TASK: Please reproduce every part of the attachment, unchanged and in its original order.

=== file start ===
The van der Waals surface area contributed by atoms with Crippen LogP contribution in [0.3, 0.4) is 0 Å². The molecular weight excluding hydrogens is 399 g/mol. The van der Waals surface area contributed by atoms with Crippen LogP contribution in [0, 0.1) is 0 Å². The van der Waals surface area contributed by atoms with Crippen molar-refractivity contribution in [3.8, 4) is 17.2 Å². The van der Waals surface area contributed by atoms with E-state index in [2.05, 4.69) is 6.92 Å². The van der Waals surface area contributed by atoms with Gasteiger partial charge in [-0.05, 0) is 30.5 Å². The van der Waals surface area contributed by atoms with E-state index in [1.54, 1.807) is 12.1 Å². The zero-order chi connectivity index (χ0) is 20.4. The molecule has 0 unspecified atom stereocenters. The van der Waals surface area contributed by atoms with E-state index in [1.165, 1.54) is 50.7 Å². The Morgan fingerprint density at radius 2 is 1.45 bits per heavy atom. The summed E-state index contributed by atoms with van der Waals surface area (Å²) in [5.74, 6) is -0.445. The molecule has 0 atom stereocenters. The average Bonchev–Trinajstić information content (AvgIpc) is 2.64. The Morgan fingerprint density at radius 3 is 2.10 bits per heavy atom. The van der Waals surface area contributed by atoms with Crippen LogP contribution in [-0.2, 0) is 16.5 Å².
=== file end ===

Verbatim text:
The van der Waals surface area contributed by atoms with Crippen LogP contribution in [0.3, 0.4) is 0 Å². The molecular weight excluding hydrogens is 399 g/mol. The van der Waals surface area contributed by atoms with Crippen LogP contribution in [0, 0.1) is 0 Å². The van der Waals surface area contributed by atoms with Crippen molar-refractivity contribution in [3.8, 4) is 17.2 Å². The van der Waals surface area contributed by atoms with E-state index in [2.05, 4.69) is 6.92 Å². The van der Waals surface area contributed by atoms with Gasteiger partial charge in [-0.05, 0) is 30.5 Å². The van der Waals surface area contributed by atoms with E-state index in [1.54, 1.807) is 12.1 Å². The zero-order chi connectivity index (χ0) is 20.4. The molecule has 0 unspecified atom stereocenters. The van der Waals surface area contributed by atoms with E-state index in [1.165, 1.54) is 50.7 Å². The Morgan fingerprint density at radius 2 is 1.45 bits per heavy atom. The summed E-state index contributed by atoms with van der Waals surface area (Å²) in [5.74, 6) is -0.445. The molecule has 0 atom stereocenters. The average Bonchev–Trinajstić information content (AvgIpc) is 2.64. The Morgan fingerprint density at radius 3 is 2.10 bits per heavy atom. The van der Waals surface area contributed by atoms with Crippen LogP contribution in [-0.2, 0) is 16.5 Å².